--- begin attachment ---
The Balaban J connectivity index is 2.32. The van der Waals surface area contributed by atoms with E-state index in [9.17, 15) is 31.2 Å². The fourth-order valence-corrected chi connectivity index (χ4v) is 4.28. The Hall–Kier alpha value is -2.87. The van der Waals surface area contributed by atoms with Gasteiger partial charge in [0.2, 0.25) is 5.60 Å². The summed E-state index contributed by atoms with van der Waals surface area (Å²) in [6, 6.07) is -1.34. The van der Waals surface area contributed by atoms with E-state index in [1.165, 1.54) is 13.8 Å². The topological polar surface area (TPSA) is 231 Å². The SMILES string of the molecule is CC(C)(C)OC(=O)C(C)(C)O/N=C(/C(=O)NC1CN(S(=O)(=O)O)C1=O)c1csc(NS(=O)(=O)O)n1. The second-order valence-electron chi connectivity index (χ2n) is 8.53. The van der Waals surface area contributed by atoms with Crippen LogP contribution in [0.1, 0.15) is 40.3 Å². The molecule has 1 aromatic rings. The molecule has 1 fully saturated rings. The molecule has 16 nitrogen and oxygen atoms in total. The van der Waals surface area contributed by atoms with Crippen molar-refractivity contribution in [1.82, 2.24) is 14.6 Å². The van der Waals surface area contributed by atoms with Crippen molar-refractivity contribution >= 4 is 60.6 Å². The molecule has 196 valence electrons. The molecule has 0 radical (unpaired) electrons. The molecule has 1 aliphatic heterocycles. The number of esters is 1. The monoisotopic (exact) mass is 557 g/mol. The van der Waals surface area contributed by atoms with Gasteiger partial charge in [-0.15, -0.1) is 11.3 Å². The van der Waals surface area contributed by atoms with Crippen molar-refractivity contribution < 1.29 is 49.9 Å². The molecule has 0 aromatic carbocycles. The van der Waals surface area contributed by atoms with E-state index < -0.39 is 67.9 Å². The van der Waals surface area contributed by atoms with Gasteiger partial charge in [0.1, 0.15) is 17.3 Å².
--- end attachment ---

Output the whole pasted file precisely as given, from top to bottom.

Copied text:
The Balaban J connectivity index is 2.32. The van der Waals surface area contributed by atoms with E-state index in [9.17, 15) is 31.2 Å². The fourth-order valence-corrected chi connectivity index (χ4v) is 4.28. The Hall–Kier alpha value is -2.87. The van der Waals surface area contributed by atoms with Gasteiger partial charge in [0.2, 0.25) is 5.60 Å². The summed E-state index contributed by atoms with van der Waals surface area (Å²) in [6, 6.07) is -1.34. The van der Waals surface area contributed by atoms with E-state index in [1.165, 1.54) is 13.8 Å². The topological polar surface area (TPSA) is 231 Å². The SMILES string of the molecule is CC(C)(C)OC(=O)C(C)(C)O/N=C(/C(=O)NC1CN(S(=O)(=O)O)C1=O)c1csc(NS(=O)(=O)O)n1. The second-order valence-electron chi connectivity index (χ2n) is 8.53. The van der Waals surface area contributed by atoms with Crippen LogP contribution in [0.1, 0.15) is 40.3 Å². The molecule has 1 aromatic rings. The molecule has 1 fully saturated rings. The molecule has 16 nitrogen and oxygen atoms in total. The van der Waals surface area contributed by atoms with Crippen molar-refractivity contribution in [1.82, 2.24) is 14.6 Å². The van der Waals surface area contributed by atoms with Crippen molar-refractivity contribution >= 4 is 60.6 Å². The molecule has 196 valence electrons. The molecule has 0 radical (unpaired) electrons. The molecule has 1 aliphatic heterocycles. The number of esters is 1. The monoisotopic (exact) mass is 557 g/mol. The van der Waals surface area contributed by atoms with Gasteiger partial charge in [-0.15, -0.1) is 11.3 Å². The van der Waals surface area contributed by atoms with Crippen molar-refractivity contribution < 1.29 is 49.9 Å². The molecule has 0 aromatic carbocycles. The van der Waals surface area contributed by atoms with E-state index < -0.39 is 67.9 Å². The van der Waals surface area contributed by atoms with Gasteiger partial charge in [0.1, 0.15) is 17.3 Å².